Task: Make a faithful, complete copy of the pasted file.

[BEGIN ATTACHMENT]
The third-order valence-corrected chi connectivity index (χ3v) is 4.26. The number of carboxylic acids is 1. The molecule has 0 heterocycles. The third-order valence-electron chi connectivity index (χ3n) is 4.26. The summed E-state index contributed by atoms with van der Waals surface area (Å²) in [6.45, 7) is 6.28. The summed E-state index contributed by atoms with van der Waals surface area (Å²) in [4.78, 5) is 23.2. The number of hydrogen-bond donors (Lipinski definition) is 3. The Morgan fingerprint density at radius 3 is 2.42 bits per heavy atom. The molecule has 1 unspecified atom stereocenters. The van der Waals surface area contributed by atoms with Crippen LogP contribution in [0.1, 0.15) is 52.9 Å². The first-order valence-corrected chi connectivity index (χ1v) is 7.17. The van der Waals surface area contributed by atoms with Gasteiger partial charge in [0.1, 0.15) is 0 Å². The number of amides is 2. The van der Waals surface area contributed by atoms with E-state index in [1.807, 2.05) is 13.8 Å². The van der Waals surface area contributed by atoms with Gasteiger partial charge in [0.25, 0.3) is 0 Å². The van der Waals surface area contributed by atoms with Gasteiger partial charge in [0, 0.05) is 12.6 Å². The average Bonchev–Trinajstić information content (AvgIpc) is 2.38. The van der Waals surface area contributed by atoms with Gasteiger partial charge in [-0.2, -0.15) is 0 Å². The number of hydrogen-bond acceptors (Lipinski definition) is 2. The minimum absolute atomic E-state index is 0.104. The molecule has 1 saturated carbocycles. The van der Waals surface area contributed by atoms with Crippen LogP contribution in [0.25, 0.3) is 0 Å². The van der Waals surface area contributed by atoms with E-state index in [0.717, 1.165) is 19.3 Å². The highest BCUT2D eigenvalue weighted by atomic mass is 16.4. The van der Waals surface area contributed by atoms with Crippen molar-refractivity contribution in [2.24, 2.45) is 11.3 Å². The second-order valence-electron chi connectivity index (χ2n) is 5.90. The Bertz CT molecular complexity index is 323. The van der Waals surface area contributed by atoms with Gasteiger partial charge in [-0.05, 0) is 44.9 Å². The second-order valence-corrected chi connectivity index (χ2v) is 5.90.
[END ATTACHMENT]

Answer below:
The third-order valence-corrected chi connectivity index (χ3v) is 4.26. The number of carboxylic acids is 1. The molecule has 0 heterocycles. The third-order valence-electron chi connectivity index (χ3n) is 4.26. The summed E-state index contributed by atoms with van der Waals surface area (Å²) in [6.45, 7) is 6.28. The summed E-state index contributed by atoms with van der Waals surface area (Å²) in [4.78, 5) is 23.2. The number of hydrogen-bond donors (Lipinski definition) is 3. The Morgan fingerprint density at radius 3 is 2.42 bits per heavy atom. The molecule has 1 unspecified atom stereocenters. The van der Waals surface area contributed by atoms with Crippen LogP contribution in [0.1, 0.15) is 52.9 Å². The first-order valence-corrected chi connectivity index (χ1v) is 7.17. The van der Waals surface area contributed by atoms with Gasteiger partial charge in [0.1, 0.15) is 0 Å². The number of amides is 2. The van der Waals surface area contributed by atoms with E-state index in [1.807, 2.05) is 13.8 Å². The van der Waals surface area contributed by atoms with Gasteiger partial charge in [0.25, 0.3) is 0 Å². The van der Waals surface area contributed by atoms with Gasteiger partial charge in [0, 0.05) is 12.6 Å². The average Bonchev–Trinajstić information content (AvgIpc) is 2.38. The van der Waals surface area contributed by atoms with Gasteiger partial charge in [-0.2, -0.15) is 0 Å². The number of hydrogen-bond acceptors (Lipinski definition) is 2. The minimum absolute atomic E-state index is 0.104. The molecule has 1 saturated carbocycles. The van der Waals surface area contributed by atoms with Crippen LogP contribution in [0.25, 0.3) is 0 Å². The van der Waals surface area contributed by atoms with E-state index in [0.717, 1.165) is 19.3 Å². The highest BCUT2D eigenvalue weighted by atomic mass is 16.4. The van der Waals surface area contributed by atoms with Crippen molar-refractivity contribution in [2.24, 2.45) is 11.3 Å². The second-order valence-electron chi connectivity index (χ2n) is 5.90. The Bertz CT molecular complexity index is 323. The van der Waals surface area contributed by atoms with Gasteiger partial charge in [-0.05, 0) is 44.9 Å². The second-order valence-corrected chi connectivity index (χ2v) is 5.90.